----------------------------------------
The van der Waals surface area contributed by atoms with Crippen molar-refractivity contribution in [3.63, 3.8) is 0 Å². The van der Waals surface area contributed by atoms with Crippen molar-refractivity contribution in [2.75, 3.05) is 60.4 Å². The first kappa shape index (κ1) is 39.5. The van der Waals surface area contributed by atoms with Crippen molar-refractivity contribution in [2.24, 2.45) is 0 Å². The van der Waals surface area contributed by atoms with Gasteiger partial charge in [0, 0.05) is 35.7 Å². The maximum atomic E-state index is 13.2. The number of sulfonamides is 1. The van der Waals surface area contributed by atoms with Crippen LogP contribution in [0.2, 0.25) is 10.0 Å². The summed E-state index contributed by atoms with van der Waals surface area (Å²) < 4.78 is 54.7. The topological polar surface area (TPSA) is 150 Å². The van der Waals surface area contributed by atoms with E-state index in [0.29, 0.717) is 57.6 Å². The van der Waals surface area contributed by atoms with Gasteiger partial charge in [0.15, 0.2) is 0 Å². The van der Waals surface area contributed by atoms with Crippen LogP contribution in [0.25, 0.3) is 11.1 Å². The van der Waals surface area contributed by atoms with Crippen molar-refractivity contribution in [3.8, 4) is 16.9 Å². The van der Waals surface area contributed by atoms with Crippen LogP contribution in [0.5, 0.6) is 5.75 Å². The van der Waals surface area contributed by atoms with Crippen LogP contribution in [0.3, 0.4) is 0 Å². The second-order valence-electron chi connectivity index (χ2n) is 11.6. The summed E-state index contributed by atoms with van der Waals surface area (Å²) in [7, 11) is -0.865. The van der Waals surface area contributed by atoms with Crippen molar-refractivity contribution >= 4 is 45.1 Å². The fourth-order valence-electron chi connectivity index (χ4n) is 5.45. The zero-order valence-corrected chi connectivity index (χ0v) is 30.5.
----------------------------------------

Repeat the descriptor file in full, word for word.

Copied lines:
The van der Waals surface area contributed by atoms with Crippen molar-refractivity contribution in [3.63, 3.8) is 0 Å². The van der Waals surface area contributed by atoms with Crippen molar-refractivity contribution in [2.75, 3.05) is 60.4 Å². The first kappa shape index (κ1) is 39.5. The van der Waals surface area contributed by atoms with Crippen molar-refractivity contribution in [2.24, 2.45) is 0 Å². The van der Waals surface area contributed by atoms with Gasteiger partial charge in [0, 0.05) is 35.7 Å². The maximum atomic E-state index is 13.2. The number of sulfonamides is 1. The van der Waals surface area contributed by atoms with Crippen LogP contribution in [0.2, 0.25) is 10.0 Å². The summed E-state index contributed by atoms with van der Waals surface area (Å²) < 4.78 is 54.7. The topological polar surface area (TPSA) is 150 Å². The van der Waals surface area contributed by atoms with E-state index in [0.29, 0.717) is 57.6 Å². The van der Waals surface area contributed by atoms with Gasteiger partial charge in [0.15, 0.2) is 0 Å². The van der Waals surface area contributed by atoms with Crippen LogP contribution in [0.25, 0.3) is 11.1 Å². The van der Waals surface area contributed by atoms with Crippen molar-refractivity contribution in [3.8, 4) is 16.9 Å². The van der Waals surface area contributed by atoms with Crippen LogP contribution in [0.5, 0.6) is 5.75 Å². The van der Waals surface area contributed by atoms with Crippen LogP contribution in [0.3, 0.4) is 0 Å². The second-order valence-electron chi connectivity index (χ2n) is 11.6. The summed E-state index contributed by atoms with van der Waals surface area (Å²) in [7, 11) is -0.865. The van der Waals surface area contributed by atoms with Crippen molar-refractivity contribution >= 4 is 45.1 Å². The fourth-order valence-electron chi connectivity index (χ4n) is 5.45. The zero-order valence-corrected chi connectivity index (χ0v) is 30.5.